Definition of utopia in English:

utopia

noun

  • An imagined place or state of things in which everything is perfect.

    ‘misplaced faith in political utopias has led to ruin’
    The opposite of dystopia
    ‘a romantic vision of Utopia’
    • ‘The utopia that the settlers sought always remained beyond their grasp.’
    • ‘In utopia, every citizen has immediate access to the appropriate specialist for medical consultation.’
    • ‘Predictably enough, a murder-free utopia soon starts to look mighty dystopic.’
    • ‘Wilson sought to achieve a utopia, in which all nations would adhere strictly to moral principles.’
    • ‘The social utopia you crave is an anathema to a majority.’
    • ‘Hence the long and sad history of various utopias, of ‘ideal’ political systems, and of men and women who really did believe themselves to be fully in control of their destinies.’
    • ‘Many scholars have made a Utopia from an egalitarian society in which coteries of artists wined and dined their rich and enlightened patrons.’
    • ‘He wanted to create an ideal city, an urban utopia, and wrote the charter for it.’
    • ‘In many Utopias, including that of Sir Thomas More and the Utopian communities of William Lane in Paraguay, divine peace and justice would only be achieved by a strong central authority with the power to oversee all aspects of society.’
    • ‘People seem to regard Fire Island as a utopia, and it's not hard to discern why.’
    • ‘Something strange happened on the road to our much-celebrated post-industrial utopia.’
    • ‘"Brooklyn's a place that has taken on an identity as this sort of creative utopia," Butler said.’
    • ‘Education, Democracy and thus high taxation are necessary parts of what I imagine to be utopia.’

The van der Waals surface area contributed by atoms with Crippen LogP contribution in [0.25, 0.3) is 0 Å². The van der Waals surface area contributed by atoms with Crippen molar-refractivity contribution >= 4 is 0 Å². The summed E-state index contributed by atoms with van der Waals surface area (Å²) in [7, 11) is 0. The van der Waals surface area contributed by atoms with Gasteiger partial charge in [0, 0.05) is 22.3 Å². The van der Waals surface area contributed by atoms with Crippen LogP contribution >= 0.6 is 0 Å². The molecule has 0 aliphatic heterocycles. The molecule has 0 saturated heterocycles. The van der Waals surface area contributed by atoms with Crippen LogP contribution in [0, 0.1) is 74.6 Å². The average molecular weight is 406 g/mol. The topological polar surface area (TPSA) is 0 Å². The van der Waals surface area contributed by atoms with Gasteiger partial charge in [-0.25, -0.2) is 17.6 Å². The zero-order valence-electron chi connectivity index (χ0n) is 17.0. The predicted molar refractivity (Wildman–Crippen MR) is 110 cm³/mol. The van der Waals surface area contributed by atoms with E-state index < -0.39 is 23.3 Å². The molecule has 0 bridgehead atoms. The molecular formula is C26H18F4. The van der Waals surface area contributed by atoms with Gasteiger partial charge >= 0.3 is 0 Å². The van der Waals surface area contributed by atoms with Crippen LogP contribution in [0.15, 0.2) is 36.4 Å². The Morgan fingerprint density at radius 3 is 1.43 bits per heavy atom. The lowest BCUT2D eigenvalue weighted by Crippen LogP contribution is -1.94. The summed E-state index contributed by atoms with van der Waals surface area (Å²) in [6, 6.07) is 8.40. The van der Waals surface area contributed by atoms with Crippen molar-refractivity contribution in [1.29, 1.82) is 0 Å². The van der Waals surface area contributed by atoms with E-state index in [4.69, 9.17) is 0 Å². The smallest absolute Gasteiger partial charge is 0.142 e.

• ‘These meetings put into practice and hold out hope for a utopia based not on economic but spiritual prosperity.’
    • ‘A utopia is not a portrait of the real world, or of the actual political or social order.’
    • ‘No utopias have been enduringly successful.’
    • ‘Some £110 bn has been spent on the area since the socialist utopia vanished.’
    • ‘His failure to understand human aspirations made utopias hard to find.’
    • ‘Scholars suggest that all Utopias since Plato have been but variations of the model provided by Plato, possibly with the exception of that portrayed in the teachings of Jesus.’
    • ‘His stories were dreams of technological utopias in which nightmares of personal and political dystopia were played out.’
    ideal place, paradise, heaven, heaven on earth, eden, garden of eden, shangri-la, elysium, the elysian fields, happy valley, seventh heaven, idyll, nirvana, bliss
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Origin

Mid 16th century: based on Greek ou ‘not’ + topos ‘place’; the word was first used in the book Utopia (1516) by Sir Thomas More.

Pronunciation

utopia

/juːˈtəʊpɪə/